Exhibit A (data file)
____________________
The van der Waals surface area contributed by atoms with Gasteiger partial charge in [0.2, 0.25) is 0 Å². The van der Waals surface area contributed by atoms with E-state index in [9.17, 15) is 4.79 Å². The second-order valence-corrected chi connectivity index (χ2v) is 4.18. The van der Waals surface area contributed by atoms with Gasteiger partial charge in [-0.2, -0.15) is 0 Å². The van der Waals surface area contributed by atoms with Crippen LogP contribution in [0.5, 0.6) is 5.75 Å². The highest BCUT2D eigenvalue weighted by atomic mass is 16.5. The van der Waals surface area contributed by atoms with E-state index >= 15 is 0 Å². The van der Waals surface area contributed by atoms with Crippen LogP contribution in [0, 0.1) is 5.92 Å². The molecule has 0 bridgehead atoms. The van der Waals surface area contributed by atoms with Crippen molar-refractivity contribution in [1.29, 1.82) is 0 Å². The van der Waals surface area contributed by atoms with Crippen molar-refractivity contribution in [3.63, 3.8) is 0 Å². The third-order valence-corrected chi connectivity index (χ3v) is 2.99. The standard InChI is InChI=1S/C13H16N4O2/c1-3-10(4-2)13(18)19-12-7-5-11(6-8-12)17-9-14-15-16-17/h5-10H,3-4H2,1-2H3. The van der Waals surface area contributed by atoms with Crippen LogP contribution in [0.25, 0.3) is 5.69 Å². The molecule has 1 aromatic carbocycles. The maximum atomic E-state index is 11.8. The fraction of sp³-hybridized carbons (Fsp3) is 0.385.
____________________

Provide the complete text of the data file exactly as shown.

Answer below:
The van der Waals surface area contributed by atoms with Gasteiger partial charge in [0.2, 0.25) is 0 Å². The van der Waals surface area contributed by atoms with E-state index in [9.17, 15) is 4.79 Å². The second-order valence-corrected chi connectivity index (χ2v) is 4.18. The van der Waals surface area contributed by atoms with Gasteiger partial charge in [-0.2, -0.15) is 0 Å². The van der Waals surface area contributed by atoms with Crippen LogP contribution in [0.5, 0.6) is 5.75 Å². The highest BCUT2D eigenvalue weighted by atomic mass is 16.5. The van der Waals surface area contributed by atoms with E-state index >= 15 is 0 Å². The van der Waals surface area contributed by atoms with Crippen LogP contribution in [0, 0.1) is 5.92 Å². The molecule has 0 bridgehead atoms. The van der Waals surface area contributed by atoms with Crippen molar-refractivity contribution in [1.29, 1.82) is 0 Å². The van der Waals surface area contributed by atoms with Crippen molar-refractivity contribution in [3.63, 3.8) is 0 Å². The third-order valence-corrected chi connectivity index (χ3v) is 2.99. The standard InChI is InChI=1S/C13H16N4O2/c1-3-10(4-2)13(18)19-12-7-5-11(6-8-12)17-9-14-15-16-17/h5-10H,3-4H2,1-2H3. The van der Waals surface area contributed by atoms with Crippen LogP contribution in [0.25, 0.3) is 5.69 Å². The molecule has 1 aromatic carbocycles. The maximum atomic E-state index is 11.8. The fraction of sp³-hybridized carbons (Fsp3) is 0.385.